There have been some drives, and there have been some drives from hell. Aside from the occasional bout with lake effect bands on my way into the Tug, most of those battles involve big coastal storms. Sometimes in the east, when it snows in the mountains, it snows in the flatlands too. Sometimes, I have to drive through it.
The new normal can complicate things. It’s always better to arrive in the mountains before the snow starts to fall. It’s often much easier to do that when you stay overnight.
We have a place in the southern Adirondacks and I have used it to my advantage. But in the Catskills this year, I’ve had to improvise. A few times in the past I’ve been able find a place to stay and it’s paid off.
My most recent drive, up to Plattekill’s first Powder Daize of the season, as a round trip, is a contender for my toughest drive of all time. In the long run, I hope the deep powder from the day will be the dominant memory. At this moment, I need to tell the whole story.
I set my new Nor’easter alarm for 2:45 am, a full hour earlier than my normal Plattekill alarm. One thing I’ve learned is that you can handle a lot more lot incoming, if you are early, and take your time. I was on the road by 3:30 with a lunch, a bottle of water and a full tank of gas.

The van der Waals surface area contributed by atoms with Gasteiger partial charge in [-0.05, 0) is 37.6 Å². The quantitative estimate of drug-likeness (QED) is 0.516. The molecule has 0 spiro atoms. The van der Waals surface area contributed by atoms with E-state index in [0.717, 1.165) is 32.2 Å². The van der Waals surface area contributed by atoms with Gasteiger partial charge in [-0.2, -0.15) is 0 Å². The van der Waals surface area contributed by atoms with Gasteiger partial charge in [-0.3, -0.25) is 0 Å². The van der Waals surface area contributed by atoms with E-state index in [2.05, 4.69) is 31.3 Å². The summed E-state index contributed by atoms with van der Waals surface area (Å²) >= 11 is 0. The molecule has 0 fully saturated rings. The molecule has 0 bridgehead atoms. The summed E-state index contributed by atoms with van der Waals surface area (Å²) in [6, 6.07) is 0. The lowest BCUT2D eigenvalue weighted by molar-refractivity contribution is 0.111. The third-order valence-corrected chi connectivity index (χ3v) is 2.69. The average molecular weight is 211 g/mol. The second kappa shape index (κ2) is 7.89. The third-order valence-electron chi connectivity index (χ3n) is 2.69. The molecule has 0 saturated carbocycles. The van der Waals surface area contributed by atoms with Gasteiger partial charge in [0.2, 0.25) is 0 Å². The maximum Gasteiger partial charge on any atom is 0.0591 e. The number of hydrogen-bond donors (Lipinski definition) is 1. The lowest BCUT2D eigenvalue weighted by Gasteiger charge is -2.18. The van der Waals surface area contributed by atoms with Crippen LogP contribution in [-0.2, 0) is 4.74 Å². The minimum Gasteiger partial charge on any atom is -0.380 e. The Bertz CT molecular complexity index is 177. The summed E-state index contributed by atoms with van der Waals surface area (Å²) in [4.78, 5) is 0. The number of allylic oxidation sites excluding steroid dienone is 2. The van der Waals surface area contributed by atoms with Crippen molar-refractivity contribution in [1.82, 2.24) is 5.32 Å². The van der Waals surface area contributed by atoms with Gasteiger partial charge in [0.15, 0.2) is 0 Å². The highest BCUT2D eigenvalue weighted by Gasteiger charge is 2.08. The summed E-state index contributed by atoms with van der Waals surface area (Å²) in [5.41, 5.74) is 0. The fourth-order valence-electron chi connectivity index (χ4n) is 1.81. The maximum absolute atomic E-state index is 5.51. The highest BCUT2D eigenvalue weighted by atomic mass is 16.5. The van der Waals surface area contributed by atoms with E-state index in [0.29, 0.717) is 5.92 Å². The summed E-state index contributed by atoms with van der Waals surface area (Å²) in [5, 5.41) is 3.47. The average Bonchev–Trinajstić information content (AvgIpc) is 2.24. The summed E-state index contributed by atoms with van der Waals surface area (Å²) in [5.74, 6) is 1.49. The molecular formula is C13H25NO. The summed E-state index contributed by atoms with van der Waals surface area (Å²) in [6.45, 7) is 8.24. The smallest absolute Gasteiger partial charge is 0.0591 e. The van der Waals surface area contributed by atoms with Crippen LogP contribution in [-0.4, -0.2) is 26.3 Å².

I did something I always do, which was fill up again at the last cheap and convenient gas before getting on I-287. It’s an old habit from the days when gas in NJ was 35 cents cheaper than NY. That decision turned out to be a good one.
At the start, the drive was difficult. Surfaces varied from clean, to somewhat clean, to very snowy. Once I got into New York things were much better. After that, the speed limit was a reasonable speed to travel. I got to the mountain right “on time.” The skiers I knew were arriving 30 minutes before first chair. First in line? We were the line.
We skied Northface first. The top was windblown and the bottom was a dream. Scott pushed for trees: “the snow will be consistent from top-to-bottom.” Turned out there was a lot of truth in that, with some caveats. We learned quickly, the farther we went to skier’s right, the better the skiing.
I kept pushing for low angle trees. All I want to do is float, and not hit a tree. One of my best runs of the day was my second run, a floaty affair way out to the right in a lower angle zone. I was alone and wished I had someone there to woohoo! with.
Our group grew to six and then eight, unworkable in my experience. It was hard to stay together and we soon broke into two groups. I find that when you don’t ride lifts together, it’s harder to plan strategy, stick to it and stick together. Scott, Marcski, Chris and me, it was all we could to keep four of us together.
We found untracked on the double side, and it was deep. I’m not sure how this happened exactly, but at 11:30 it was just Scott and I, and he suggested we head to the parking lot to eat our lunch. It made sense to me. I’m now fully aware of how much harder it is to go all day, if you don’t ever go inside. Skiing from opening to 2:30 with an outdoor break for lunch, feels like a good days work to me.